Eaton: ACL injury will help aid 'longevity'

Nationals left fielder is 11 months removed from surgery

March 23rd, 2018

PORT ST. LUCIE, Fla. -- Nationals left fielder believes he has perhaps found a positive takeaway from the ACL injury that cost him most of last season. He believes the injury could help extend his career.
Not playing for a year has made Eaton's body feel fresher. He took time to correct some of the nagging injuries he developed during his career that he never had time to fix -- making sure his hips, shoulder and back are all aligned correctly, increasing his shoulder strength and taking care of his elbow and forearm.
With the Nationals training staff, Eaton developed a new stretch and treatment routine to get loose before games. He used to stretch for about 30 minutes to get ready for a game, but now he takes about an hour and a half to make sure he is properly stretched and to get treatment. Even when he is 100 percent, Eaton plans to continue that regimen.
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Eaton believes he will slow the game down and play smarter now, something he was starting to do anyway with age, but this injury will increase it.
"Sometimes you can get away with a lot with your body, especially being young," said Eaton, who turned 29 in December. "I think this is going to give me longevity. Taking a step back, hopefully to be able to take a step forward. Taking a year off with my body and being able to put my body in a better position day in and day out, I think could be huge for me going forward."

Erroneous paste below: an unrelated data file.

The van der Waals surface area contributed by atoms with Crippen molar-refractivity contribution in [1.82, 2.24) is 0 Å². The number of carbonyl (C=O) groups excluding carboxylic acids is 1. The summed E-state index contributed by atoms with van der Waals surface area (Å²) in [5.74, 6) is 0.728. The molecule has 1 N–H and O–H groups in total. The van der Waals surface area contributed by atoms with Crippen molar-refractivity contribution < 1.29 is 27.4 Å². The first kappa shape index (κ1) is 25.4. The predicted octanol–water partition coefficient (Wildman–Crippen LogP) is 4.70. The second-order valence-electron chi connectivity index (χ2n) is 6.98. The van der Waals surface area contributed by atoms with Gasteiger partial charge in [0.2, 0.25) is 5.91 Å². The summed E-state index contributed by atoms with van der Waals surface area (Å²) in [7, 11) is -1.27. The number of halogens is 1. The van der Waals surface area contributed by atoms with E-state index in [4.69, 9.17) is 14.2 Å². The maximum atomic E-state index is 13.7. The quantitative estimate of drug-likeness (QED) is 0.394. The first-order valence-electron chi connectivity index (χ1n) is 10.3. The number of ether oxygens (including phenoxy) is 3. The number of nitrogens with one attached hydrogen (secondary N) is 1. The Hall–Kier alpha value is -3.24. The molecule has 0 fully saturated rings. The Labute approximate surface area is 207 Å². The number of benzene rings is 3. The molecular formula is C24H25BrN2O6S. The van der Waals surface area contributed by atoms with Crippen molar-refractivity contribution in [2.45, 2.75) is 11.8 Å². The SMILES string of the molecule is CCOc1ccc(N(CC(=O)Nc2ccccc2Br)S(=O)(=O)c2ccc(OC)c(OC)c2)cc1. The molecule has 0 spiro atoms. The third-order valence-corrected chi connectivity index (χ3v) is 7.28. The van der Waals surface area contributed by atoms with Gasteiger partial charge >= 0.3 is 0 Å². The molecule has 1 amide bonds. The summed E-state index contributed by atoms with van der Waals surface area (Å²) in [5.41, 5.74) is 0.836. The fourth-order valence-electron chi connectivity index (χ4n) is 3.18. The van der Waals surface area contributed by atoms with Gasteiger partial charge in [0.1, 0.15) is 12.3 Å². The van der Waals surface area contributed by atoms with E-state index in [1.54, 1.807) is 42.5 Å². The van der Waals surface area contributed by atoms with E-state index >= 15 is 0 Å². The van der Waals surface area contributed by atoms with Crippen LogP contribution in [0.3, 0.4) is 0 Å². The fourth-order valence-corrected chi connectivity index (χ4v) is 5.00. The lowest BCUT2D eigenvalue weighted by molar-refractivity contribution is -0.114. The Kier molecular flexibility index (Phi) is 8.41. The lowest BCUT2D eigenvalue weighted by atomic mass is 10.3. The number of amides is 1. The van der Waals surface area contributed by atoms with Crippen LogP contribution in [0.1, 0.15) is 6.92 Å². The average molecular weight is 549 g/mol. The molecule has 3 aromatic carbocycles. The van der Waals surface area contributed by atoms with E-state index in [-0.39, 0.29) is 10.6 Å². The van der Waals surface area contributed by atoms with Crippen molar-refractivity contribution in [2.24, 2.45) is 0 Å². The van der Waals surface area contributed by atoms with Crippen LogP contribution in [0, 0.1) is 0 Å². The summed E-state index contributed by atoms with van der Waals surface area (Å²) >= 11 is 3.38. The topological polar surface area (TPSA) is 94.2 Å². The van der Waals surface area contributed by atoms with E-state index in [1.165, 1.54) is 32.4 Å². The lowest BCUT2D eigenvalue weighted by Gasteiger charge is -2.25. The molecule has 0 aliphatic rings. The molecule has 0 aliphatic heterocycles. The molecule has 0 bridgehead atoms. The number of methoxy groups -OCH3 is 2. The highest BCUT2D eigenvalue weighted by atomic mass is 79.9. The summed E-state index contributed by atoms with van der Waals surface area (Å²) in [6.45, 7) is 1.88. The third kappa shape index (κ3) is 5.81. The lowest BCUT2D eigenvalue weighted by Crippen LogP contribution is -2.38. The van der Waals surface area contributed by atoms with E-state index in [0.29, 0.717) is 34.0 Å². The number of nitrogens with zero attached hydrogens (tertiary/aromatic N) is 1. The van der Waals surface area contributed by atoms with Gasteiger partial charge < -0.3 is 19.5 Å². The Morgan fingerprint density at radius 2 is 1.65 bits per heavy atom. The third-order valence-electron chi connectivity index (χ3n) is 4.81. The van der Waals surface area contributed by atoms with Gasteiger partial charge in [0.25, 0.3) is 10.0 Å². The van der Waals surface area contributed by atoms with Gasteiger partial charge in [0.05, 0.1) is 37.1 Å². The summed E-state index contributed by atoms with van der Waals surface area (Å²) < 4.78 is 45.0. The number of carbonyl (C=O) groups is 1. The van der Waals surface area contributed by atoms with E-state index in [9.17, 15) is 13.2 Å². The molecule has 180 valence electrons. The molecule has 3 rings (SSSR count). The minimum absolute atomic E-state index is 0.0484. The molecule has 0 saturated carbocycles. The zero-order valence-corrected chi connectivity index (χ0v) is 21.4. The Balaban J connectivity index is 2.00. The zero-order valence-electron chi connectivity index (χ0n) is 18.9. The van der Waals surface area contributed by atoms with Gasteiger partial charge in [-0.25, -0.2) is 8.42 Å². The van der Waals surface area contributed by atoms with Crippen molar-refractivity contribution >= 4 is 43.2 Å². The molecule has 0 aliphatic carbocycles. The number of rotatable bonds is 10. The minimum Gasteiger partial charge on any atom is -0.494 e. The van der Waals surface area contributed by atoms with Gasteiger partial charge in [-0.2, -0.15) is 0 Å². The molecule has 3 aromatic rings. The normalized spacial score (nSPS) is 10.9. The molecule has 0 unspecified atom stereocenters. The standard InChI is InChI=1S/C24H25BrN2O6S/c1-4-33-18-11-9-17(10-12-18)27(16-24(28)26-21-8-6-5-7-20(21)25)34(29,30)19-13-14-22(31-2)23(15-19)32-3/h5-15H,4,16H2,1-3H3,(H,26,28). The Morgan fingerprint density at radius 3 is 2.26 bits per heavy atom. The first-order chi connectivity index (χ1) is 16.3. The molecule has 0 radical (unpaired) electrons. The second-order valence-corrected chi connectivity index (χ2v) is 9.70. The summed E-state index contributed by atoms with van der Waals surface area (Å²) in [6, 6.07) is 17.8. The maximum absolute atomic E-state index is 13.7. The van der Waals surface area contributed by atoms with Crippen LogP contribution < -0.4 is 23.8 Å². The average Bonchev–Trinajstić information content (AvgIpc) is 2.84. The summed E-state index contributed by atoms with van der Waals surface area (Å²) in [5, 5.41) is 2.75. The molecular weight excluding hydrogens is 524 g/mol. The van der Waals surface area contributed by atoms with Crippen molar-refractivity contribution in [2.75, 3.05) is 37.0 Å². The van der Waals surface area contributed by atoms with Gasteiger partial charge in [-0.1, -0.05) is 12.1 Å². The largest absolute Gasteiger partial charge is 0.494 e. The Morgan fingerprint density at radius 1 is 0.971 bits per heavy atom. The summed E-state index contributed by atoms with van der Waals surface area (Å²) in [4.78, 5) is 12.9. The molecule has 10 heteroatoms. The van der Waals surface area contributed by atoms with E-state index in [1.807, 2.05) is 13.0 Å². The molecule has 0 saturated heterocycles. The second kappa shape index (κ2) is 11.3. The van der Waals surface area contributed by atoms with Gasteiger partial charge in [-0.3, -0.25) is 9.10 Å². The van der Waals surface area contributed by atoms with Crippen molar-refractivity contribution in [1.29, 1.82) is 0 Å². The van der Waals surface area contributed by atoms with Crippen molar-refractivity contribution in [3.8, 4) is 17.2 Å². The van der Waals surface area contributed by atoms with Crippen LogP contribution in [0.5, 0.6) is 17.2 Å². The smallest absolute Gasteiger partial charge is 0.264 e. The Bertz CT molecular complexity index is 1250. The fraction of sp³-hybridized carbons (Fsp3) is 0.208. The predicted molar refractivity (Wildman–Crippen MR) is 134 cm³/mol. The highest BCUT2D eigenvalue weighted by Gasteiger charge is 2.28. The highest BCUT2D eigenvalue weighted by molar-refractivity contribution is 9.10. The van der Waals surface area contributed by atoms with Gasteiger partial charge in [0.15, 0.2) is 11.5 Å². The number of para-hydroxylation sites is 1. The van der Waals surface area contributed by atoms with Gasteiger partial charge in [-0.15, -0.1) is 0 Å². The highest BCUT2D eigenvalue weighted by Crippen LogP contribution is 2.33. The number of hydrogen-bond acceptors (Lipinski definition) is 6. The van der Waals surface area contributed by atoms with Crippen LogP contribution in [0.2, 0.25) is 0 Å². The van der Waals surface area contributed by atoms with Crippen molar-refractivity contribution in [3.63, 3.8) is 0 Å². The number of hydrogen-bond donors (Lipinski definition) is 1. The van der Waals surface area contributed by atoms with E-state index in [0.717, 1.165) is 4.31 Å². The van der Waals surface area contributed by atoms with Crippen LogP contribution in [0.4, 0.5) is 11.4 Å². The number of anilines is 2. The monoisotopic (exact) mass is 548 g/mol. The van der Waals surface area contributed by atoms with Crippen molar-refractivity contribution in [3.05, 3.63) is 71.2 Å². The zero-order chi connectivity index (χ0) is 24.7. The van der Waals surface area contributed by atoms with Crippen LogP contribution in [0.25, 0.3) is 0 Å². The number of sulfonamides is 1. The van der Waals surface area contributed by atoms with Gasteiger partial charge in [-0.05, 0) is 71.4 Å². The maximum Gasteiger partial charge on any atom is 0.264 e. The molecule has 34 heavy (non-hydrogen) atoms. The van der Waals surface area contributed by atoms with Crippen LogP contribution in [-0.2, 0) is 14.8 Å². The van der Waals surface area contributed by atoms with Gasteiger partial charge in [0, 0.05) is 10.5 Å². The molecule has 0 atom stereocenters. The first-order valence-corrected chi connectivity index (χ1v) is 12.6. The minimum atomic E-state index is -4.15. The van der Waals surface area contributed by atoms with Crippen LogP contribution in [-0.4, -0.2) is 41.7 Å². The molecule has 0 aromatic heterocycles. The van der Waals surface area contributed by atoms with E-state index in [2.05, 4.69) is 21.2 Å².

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Eaton considers this exchange from Monday's Grapefruit League game against the Marlins. He was on second base when a pickoff throw got past the bag. In the past, Eaton says he would have likely dove back to second on the throw before sprinting toward third and likely sliding into the base. Instead, he knew he could be a bit more methodical getting back to second base before making it to third easily.
"Just little things like that, that adds up," Eaton said. "If you save a sprint or two a game, that's a lot of sprints, going up to 162. I think I was headed that way anyways, but this is just going to accelerate that. I have to play smart, got to play methodical and be efficient as I can.
"Being efficient and methodical, I think you could be a really good baseball player. And knowing when to turn it on. If you gotta go, you gotta go."

Eaton pointed to examples like Kenny Lofton, Juan Pierre and Shane Victorino as players who began their careers playing all out, all the time, but were able to play smarter as they got older while maintaining their speed and the tools that made them successful.
On Thursday night against the Mets, Eaton went 1-for-3 with an RBI and run scored. Thursday marked the first time playing back-to-back games this spring after also starting Wednesday. He has five hits in 10 at-bats and a home run after a later start in the Grapefruit League.
Eaton is now about 11 months removed from surgery to repair that torn ACL and meniscus in his left knee. The Nationals are excited to see what a full year of his presence in the lineup could potentially bring. He was their biggest acquisition last offseason, before he injured himself lunging for first base during a game in April.

It's the kind of costly decision Eaton believes he will now be smart enough to avoid.
"I think that if I would have played the game a little slower," he said, "I probably wouldn't even be in this situation today."